Gang member Harry Tam gets exemption

Hawke’s Bay-based Mongrel Mob life member Harry Tam says distrust of authority is to blame for low Covid-19 vaccination rates among gang members.

Mr Tam, formerly of Dunedin, was granted an essential workers exemption to travel into locked-down Auckland, the centre of a Delta outbreak, to encourage gang-linked unvaccinated people to get the jab.

He tole RNZ's Morning Report programme today that he was invited by authorities to help people in hard to reach communities get tests and provide support for families. He was in Auckland for two weeks.

Mr Tam said that after decades of "demonising" gangs, the Government now wants them to comply with the vaccination message.

"Some of the people I was involved with did have gang connections and other people didn't, so part of the problem is the authorities mis-identified people.

"There's a broader community of people who've been neglected for a long time and they've responded in their own ways by basically not being part of the general society."

Personal responsibility was important - but it had to be seen in the context of people's background, Mr Tam said.

"I think you've got to remember that a lot of people aren't that well informed, they don't have the background. A lot of our people have been in institutional care from a very early age."

There had to be people on the ground who can work with gang members, he said.

"If you want some change ... you can't just keep saying 'they're bad people'".

Mr Tam is the second gang boss, including Waikato’s Mongrel Mob chapter president Sonny Fatupaito, the Government has allowed entry into Auckland with an essential workers exemption.

Mr Tam made headlines in July after it was revealed the Government-funded a meth rehabilitation programme run by his organisation Hard-2Reach, to the tune of $2.75 million.

Waikato Mongrel Mob spokesperson Louise Hutchinson. Photo: Andrew Warner via NZ Herald
Waikato Mongrel Mob spokesperson Louise Hutchinson. Photo: Andrew Warner via NZ Herald

Cluster 'resolved', drug supply across border denied

A Waikato Mongrel Mob spokesperson says its Covid-19 cluster has been resolved, and the narrative demonising gangs is dangerous and needs to stop.

Louise Hutchinson denies allegations the gang was distributing methamphetamine across the alert level border in or out of Auckland.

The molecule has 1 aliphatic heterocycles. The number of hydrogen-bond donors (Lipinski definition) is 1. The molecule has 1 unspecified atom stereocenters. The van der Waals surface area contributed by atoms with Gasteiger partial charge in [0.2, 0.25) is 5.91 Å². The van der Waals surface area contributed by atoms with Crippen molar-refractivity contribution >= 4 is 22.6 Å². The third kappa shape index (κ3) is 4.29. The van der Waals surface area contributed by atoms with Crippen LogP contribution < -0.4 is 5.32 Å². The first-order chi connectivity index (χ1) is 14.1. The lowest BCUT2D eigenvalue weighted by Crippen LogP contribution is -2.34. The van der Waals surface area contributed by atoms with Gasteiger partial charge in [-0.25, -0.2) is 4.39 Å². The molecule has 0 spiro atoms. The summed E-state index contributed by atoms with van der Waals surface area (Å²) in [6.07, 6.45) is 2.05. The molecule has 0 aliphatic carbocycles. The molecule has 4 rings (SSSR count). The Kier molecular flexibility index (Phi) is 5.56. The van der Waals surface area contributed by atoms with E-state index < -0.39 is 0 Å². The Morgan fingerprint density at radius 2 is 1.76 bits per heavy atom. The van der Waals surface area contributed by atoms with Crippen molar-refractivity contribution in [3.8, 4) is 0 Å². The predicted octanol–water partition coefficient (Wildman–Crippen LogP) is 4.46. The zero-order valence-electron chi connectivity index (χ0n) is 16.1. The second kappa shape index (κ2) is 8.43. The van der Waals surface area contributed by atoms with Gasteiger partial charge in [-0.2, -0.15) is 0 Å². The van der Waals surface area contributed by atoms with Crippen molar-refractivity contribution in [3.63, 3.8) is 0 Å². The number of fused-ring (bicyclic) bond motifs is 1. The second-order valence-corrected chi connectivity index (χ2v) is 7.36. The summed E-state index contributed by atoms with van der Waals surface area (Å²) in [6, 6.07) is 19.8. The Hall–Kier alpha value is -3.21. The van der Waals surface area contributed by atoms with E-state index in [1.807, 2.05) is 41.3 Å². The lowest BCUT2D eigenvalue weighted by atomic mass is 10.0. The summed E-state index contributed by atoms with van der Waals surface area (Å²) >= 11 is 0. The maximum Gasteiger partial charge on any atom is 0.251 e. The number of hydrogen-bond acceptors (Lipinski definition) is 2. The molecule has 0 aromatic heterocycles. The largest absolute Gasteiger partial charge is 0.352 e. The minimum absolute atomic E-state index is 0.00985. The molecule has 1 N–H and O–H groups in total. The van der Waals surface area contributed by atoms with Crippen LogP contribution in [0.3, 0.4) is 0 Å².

She told Morning Report today the narrative on gangs was politically motivated and an agenda driven by the National Party.

"As of Monday, the cluster that we had in our Mongrel Mob Pasifika chapter in South Auckland has resolved because of the intervention of Sonny," Hutchison said.

The chapter had had four positive cases and more than 20 people in MIQ.

"We had every member tested, ever member of their whānau tested and from that, that cluster has now resolved."

She said because of a media story at the start of the outbreak "our people went underground they stopped communicating with us".

"We're talking about communicating with the most discriminated types of people in New Zealand who have no trust for authority.

"We're in a global pandemic that is deadly, you have to be very careful about how you communicate with our people."

President of the Waikato Mongrel Mob Kingdom Sonny Fatupaito. He has an exemption to enter...
President of the Waikato Mongrel Mob Kingdom Sonny Fatupaito. He has an exemption to enter Auckland to help facilitate testing and contact tracing among members. Photo: NZ Herald

'Needs must in this situation':  Hipkins

In a statement, the Ministry of Health said it was important to engage a wide range of community leaders to reach communities on a range of Covid-19 issues, including vaccination, testing and reinforcing public health messaging.

‘‘There is a good level of engagement and co-operation between these providers and the communities they are working with.

‘‘Any individuals brought by public health staff to Auckland to assist with the response would have had appropriate exemptions to cross the boundary.’’

Covid-19 Minister Chris Hipkins yesterday confirmed there were quite a large number of gang members in this outbreak.

‘‘Look, I have no time for the gangs - I don’t have any sympathy for them. But the No 1 priority here has to be to stop Covid-19.’’

Mr Hipkins said it was important the Government did ‘‘whatever we need to do, within reason’’ to get a good level of cooperation from harder-to-reach communities.

He confirmed two essential workers’ exemptions had been given to gang leaders.

‘‘They have been there to ensure there is co-operation with those who are doing the contract tracing, the testing and the other measures that go alongside the public health response.’’

Yesterday morning, after news broke that Mr Fatupaito was given the exemption, Prime Minister Jacinda Ardern defended the decision.

‘‘We’ve got cases in gangs, and that makes this job really hard,’’ she told Radio Hauraki.

Mr Hipkins also defended the decision.

‘‘No-one’s a fan of gangs. I’m not a fan of gangs, but ultimately needs must in this situation and we need to get Covid under control.

‘‘If we have to bring someone into Auckland to make sure that they co-operate, then that’s what we have to do.’’ 

- RNZ and NZ Herald 

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